Sunday, April 5, 2015

Pestaño: Weird women’s world championship

 Sunday, April 05, 2015
The 2014 Women’s World Championship is unique in several ways. Although its’ called the 2014 championships, it is being held this year. There are actually two world women championships to be held in 2015.
It was originally scheduled from Oct. 11 to 31, 2014 however problems in finding a sponsor and host city eventually forced FIDE to announce the postponement of the Championship. The unclear state of the tournament was highly criticized by the Association of Chess Professionals (ACP).
On Nov. 20, 2014 it was announced that the championship would take place in Sochi, Russia on March 17 to April 7 this year thanks to Russian President Vladimir Putin . If you will recall, Garry Kasparov (Putin’s fiercest critic) promised to solve this problem.
The women’s championship uses a knockout format on even-numbered years and uses a match play for odd years.
Another interesting item is that the defending champion Hou Yifan of China is conspicuously absent. Hou opted not to play because of a prior commitment to a chess tournament in Hawaii.
However, Hou won the 2014 -2015 Grand Prix and will therefore meet the 2014 champion via match play later this year. They will play in the second half of 2015 in a 10-game match for the title.
The women’s world championship, currently in the finals, features 64 players in a series of knockout matches. The early rounds are two games each, plus a tiebreak if necessary. The final is a match of four games, plus possible tiebreakers. The prize fund is $450,000 with the winner taking home $60,000.
The players are selected through national chess championships, Zonal tournaments and continental chess championship.
Natalia Pogonina claimed her place in the final after a 116-move win over Pia Cramling in the tie-break.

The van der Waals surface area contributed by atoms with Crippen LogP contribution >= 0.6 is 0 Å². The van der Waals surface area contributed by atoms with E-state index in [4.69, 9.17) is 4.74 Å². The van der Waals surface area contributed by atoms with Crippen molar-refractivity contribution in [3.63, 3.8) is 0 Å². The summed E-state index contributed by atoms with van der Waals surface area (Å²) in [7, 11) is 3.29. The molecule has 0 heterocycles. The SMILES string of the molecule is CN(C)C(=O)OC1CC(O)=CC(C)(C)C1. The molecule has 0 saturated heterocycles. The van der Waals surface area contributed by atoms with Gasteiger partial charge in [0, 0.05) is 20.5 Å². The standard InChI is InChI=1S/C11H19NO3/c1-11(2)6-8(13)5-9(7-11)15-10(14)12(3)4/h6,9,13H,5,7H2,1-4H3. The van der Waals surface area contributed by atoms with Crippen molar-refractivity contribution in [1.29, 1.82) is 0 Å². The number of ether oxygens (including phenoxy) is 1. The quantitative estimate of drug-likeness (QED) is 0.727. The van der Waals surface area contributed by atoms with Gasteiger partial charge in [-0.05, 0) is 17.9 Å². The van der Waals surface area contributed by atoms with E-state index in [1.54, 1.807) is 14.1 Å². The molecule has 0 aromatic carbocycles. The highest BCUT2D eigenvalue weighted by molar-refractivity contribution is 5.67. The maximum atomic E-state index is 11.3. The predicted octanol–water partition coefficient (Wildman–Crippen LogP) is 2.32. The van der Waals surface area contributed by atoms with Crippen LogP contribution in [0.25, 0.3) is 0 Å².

The Russian faced Anna Muzychuk of Ukraine, who overcame Harika Dronovali of India after the latter failed to convert a completely won position.
The first game in the final was a draw and I expect the match to go the full distance and it will be won via tiebreakers. It is also interesting to note that both women are very beautiful and lovely.
STRONG FIELD. The 2015 US Championship has arguably the strongest field ever .The sponsor is Rex Sinquefied and has a prize fund of $175,000 . There is also the $64,000 “Fischer Bonus.” Named after Bobby Fischer’s sensational 11-0 win in the 1963-64 U.S. Championship, it is given to any player who can match the feat.
This year’s 12-player tournament will run through April 13 and the participants hold an average rating of 2642, higher than any other national championship in U.S. history. Two of the participants, Hikaru Nakamura (2798) and Wesley So (2788), are ranked No. 3 and No. 8 in the world, respectively.
More than half the field are under the age of 25. After two rounds Wesley won over Daniel Naroditsky 19 (2663) and Samuel Shankland 23 (2661). After a battle of almost six hours, Nakamura also won over Conrad Holt 2530 (US Open champion) and Varuzhan Akobian (2630) .
Wesley was set to play Samuel Sevian 2530 (wild card entry) and the youngest GM today, while Nakamura was to face the dangerous Gata Kamsky (2683).
Wesley and Nakamura could also face off probably to determine the champion. The last time they met was early this year in Tata Steel, where they had a draw.
Running concurrently is the U.S. Women’s Championship featuring Irina Krush, who has won the title six times since first winning as a 14 year old in 1998.
Irina will be looking to capture her seventh title as her main rival Anna Zatonskih is not participating this year.

No comments: